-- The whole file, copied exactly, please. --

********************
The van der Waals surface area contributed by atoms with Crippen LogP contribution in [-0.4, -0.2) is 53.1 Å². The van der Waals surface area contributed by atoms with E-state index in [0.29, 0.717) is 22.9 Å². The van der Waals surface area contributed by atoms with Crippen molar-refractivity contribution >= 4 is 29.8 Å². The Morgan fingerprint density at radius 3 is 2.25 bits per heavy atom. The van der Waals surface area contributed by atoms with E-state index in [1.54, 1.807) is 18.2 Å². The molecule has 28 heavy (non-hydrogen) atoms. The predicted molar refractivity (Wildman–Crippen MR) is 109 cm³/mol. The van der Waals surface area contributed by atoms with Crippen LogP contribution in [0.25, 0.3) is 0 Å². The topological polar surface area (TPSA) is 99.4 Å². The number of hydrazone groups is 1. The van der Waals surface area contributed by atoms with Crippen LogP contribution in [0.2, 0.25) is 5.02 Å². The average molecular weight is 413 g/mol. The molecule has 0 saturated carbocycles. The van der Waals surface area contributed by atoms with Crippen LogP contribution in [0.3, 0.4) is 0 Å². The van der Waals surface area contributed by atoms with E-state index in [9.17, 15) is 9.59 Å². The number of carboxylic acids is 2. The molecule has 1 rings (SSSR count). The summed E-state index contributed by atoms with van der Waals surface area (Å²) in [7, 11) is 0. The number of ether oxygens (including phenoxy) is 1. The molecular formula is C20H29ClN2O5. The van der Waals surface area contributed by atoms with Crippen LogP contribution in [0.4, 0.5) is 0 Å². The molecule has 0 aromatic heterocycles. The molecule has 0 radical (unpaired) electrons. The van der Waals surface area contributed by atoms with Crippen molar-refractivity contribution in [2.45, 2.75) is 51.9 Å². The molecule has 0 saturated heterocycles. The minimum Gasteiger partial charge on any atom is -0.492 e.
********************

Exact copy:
The van der Waals surface area contributed by atoms with Crippen LogP contribution in [-0.4, -0.2) is 53.1 Å². The van der Waals surface area contributed by atoms with E-state index in [0.29, 0.717) is 22.9 Å². The van der Waals surface area contributed by atoms with Crippen molar-refractivity contribution >= 4 is 29.8 Å². The Morgan fingerprint density at radius 3 is 2.25 bits per heavy atom. The van der Waals surface area contributed by atoms with E-state index in [1.54, 1.807) is 18.2 Å². The molecule has 28 heavy (non-hydrogen) atoms. The predicted molar refractivity (Wildman–Crippen MR) is 109 cm³/mol. The van der Waals surface area contributed by atoms with Crippen LogP contribution in [0.25, 0.3) is 0 Å². The topological polar surface area (TPSA) is 99.4 Å². The number of hydrazone groups is 1. The van der Waals surface area contributed by atoms with Crippen LogP contribution in [0.2, 0.25) is 5.02 Å². The average molecular weight is 413 g/mol. The molecule has 0 saturated carbocycles. The van der Waals surface area contributed by atoms with Crippen LogP contribution in [0.3, 0.4) is 0 Å². The van der Waals surface area contributed by atoms with E-state index in [9.17, 15) is 9.59 Å². The number of carboxylic acids is 2. The molecule has 1 rings (SSSR count). The summed E-state index contributed by atoms with van der Waals surface area (Å²) in [7, 11) is 0. The number of ether oxygens (including phenoxy) is 1. The molecular formula is C20H29ClN2O5. The van der Waals surface area contributed by atoms with Crippen LogP contribution in [0.4, 0.5) is 0 Å². The molecule has 0 aromatic heterocycles. The molecule has 0 radical (unpaired) electrons. The van der Waals surface area contributed by atoms with Crippen molar-refractivity contribution in [2.45, 2.75) is 51.9 Å². The molecule has 0 saturated heterocycles. The minimum Gasteiger partial charge on any atom is -0.492 e.